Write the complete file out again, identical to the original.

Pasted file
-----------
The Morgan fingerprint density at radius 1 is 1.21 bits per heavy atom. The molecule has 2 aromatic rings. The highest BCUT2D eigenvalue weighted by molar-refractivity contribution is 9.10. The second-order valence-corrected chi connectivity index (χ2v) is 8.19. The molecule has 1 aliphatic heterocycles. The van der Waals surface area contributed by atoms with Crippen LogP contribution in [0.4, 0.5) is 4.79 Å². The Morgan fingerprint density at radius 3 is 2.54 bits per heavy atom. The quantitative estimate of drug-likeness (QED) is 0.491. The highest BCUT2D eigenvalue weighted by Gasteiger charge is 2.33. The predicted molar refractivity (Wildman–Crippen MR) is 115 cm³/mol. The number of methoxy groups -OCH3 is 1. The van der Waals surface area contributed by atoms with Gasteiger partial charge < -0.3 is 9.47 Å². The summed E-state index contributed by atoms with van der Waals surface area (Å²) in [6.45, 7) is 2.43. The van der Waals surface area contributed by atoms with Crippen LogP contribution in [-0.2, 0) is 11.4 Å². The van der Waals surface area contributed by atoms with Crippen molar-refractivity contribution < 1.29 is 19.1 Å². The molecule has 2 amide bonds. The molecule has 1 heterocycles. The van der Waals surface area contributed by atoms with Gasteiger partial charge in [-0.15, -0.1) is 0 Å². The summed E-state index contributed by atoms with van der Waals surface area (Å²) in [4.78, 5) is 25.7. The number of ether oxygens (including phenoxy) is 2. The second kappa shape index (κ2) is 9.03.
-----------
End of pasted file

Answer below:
The Morgan fingerprint density at radius 1 is 1.21 bits per heavy atom. The molecule has 2 aromatic rings. The highest BCUT2D eigenvalue weighted by molar-refractivity contribution is 9.10. The second-order valence-corrected chi connectivity index (χ2v) is 8.19. The molecule has 1 aliphatic heterocycles. The van der Waals surface area contributed by atoms with Crippen LogP contribution in [0.4, 0.5) is 4.79 Å². The Morgan fingerprint density at radius 3 is 2.54 bits per heavy atom. The quantitative estimate of drug-likeness (QED) is 0.491. The highest BCUT2D eigenvalue weighted by Gasteiger charge is 2.33. The predicted molar refractivity (Wildman–Crippen MR) is 115 cm³/mol. The number of methoxy groups -OCH3 is 1. The van der Waals surface area contributed by atoms with Gasteiger partial charge < -0.3 is 9.47 Å². The summed E-state index contributed by atoms with van der Waals surface area (Å²) in [6.45, 7) is 2.43. The van der Waals surface area contributed by atoms with Crippen LogP contribution in [-0.2, 0) is 11.4 Å². The van der Waals surface area contributed by atoms with Crippen molar-refractivity contribution < 1.29 is 19.1 Å². The molecule has 2 amide bonds. The molecule has 1 heterocycles. The van der Waals surface area contributed by atoms with Gasteiger partial charge in [-0.15, -0.1) is 0 Å². The summed E-state index contributed by atoms with van der Waals surface area (Å²) in [4.78, 5) is 25.7. The number of ether oxygens (including phenoxy) is 2. The second kappa shape index (κ2) is 9.03.